Five Sleep Habits Five Sleep Habits

Five Sleep Habits

From Around the World

Looking for ways to spice up your nightly shut-eye routine? Despite sleep being a universal activity, it seems like there are different ways of doing it. We’ve scoured the web and read books to find five sleeping habits from around the world that will inspire and bewilder you. Take cue from the world’s population before you hit the sack tonight. You might just find deliverance from the shackles of your phone that has you scrolling mindlessly before bedtime.

1. The Japanese Love to Nap in Public
We’ve all dozed off on the commute to work after burning the midnight oil, but the Japanese don’t engage in occasional shut-eye on the train, they “sleep while present” also known as inemuri. According to an article in the New York Times, the practice allows people to multitask, meaning they can take a nap wherever and whenever. It’s not uncommon to see an older man snoring at a marketing meeting, a well-dressed woman dreaming on a park bench or resting heads at a dinner table after an encounter with the Sandman. This culturally accepted practice is supposedly a sign of diligence and commitment to the situation they’re in.

2. The Mayan People in Guatemala’s Highlands Don’t Need the Sandman
From holy books under pillows to dream catchers over headboards, people have different ways of soothing their souls when trying to sleep and warding of nightmares. The indigenous people of Guatemala’s highlands have worry dolls. Dressed in traditional Mayan clothes, these dolls are created in wood, wire and colorful artisan fabrics and given to those whose worries prevent them from sleeping. The owners of the dolls are encouraged to share their worries with the dolls which they then place under their pillows. The dolls that are often given to children are said to absorb the owners’ anxieties so the owners can rest easy and wake up unbothered.

3. Jamaican Widowers Can be Superstitious
We all have our superstitions and Jamaicans are no exceptions. When a wife or husband passes away, the grieving spouse needs to stack up on some red underwear. The spouse is advised to wear red underwear to bed or tie a red string around his/her waist every night before going to bed until the burial. The reason? To prevent the spirit of the deceased spouse, or duppy as they call it, from coming back to sleep with his/her living partner. This practice is common among Haitians as well.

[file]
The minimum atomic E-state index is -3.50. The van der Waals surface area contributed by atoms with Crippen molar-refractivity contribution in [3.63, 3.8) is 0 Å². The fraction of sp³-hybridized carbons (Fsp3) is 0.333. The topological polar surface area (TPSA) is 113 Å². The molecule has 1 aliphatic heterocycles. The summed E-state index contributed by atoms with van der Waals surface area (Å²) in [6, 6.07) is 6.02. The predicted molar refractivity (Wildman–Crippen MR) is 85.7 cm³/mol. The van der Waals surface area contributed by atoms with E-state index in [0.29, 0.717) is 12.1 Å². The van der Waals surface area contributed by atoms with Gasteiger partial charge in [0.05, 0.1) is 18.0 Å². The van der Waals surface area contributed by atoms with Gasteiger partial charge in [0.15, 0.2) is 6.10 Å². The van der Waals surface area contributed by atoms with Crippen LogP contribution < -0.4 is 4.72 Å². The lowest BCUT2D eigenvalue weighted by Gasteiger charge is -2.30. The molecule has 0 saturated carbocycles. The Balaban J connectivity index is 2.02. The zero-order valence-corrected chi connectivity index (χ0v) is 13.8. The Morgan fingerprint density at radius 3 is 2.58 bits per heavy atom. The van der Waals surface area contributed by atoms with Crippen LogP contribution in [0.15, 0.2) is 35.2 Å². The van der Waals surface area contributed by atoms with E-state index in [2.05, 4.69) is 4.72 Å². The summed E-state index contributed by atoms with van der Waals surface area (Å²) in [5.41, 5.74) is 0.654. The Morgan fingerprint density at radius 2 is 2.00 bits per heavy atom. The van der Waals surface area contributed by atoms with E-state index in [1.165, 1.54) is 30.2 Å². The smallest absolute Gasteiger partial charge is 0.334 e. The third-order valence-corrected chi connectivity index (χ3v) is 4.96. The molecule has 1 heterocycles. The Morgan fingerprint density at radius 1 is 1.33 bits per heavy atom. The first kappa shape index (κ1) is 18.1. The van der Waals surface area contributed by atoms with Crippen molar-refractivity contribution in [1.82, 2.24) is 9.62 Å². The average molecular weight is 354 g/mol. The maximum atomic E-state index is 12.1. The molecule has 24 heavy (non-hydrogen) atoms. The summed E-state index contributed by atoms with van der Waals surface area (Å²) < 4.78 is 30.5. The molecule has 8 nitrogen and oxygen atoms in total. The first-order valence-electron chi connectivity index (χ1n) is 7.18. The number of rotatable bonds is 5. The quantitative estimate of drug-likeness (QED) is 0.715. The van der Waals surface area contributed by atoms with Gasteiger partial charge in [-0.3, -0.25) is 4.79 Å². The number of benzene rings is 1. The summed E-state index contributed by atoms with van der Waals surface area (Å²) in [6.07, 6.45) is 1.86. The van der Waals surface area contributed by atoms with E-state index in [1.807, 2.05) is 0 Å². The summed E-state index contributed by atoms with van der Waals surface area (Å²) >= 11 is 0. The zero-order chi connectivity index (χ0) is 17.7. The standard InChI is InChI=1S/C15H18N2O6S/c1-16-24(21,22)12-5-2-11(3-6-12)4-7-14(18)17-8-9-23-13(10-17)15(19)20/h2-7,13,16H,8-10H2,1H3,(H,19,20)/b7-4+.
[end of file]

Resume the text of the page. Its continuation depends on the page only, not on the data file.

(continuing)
4. In the Americas, the Hour Before Bedtime is Sacred
In the midnight hour, some folks seem to feel a prayers power. According to a 2013 study by the National Sleep Foundation, 62 percent of Mexicans and 47 percent of Americans meditate or pray an hour before going to bed. This finding is no surprise though given the fact that 83 percent of Mexicans identify as Roman Catholics, while 76.5 percent of Americans practice religions such as Christianity, Islam, Judaism and Buddhism.
For the Brits, however, it’s the tea’s power that takes them to a deep slumber. Forty-three percent of those in the United Kingdom drink a soothing beverage such as tea.

5. Sleep is fluid in some parts of Africa
We all remember when we’d get mad at our parents for setting a strict sleep schedule. Well, the reason we never liked the schedule might be because our ancestors never had one. Travel to the deserts of Africa and you’ll meet your childhood heroes, the sleep rebels. Anthropologist Carol Worthman told Discover Magazine that the !Kung of Botswana, aka the Bushmen or San, and the Efe of Zaire sleep whenever they feel like it. The Bushmen of Botswana sleep in a hole dug up in the sand near the fire and cover themselves with a cloak, usually leather. The fluid sleep behavior is however not exclusive to the hunter-gatherers in Africa. The Aché tribe of Paraguay have a similar sleep schedule and friends and family all sleep at the same hearth.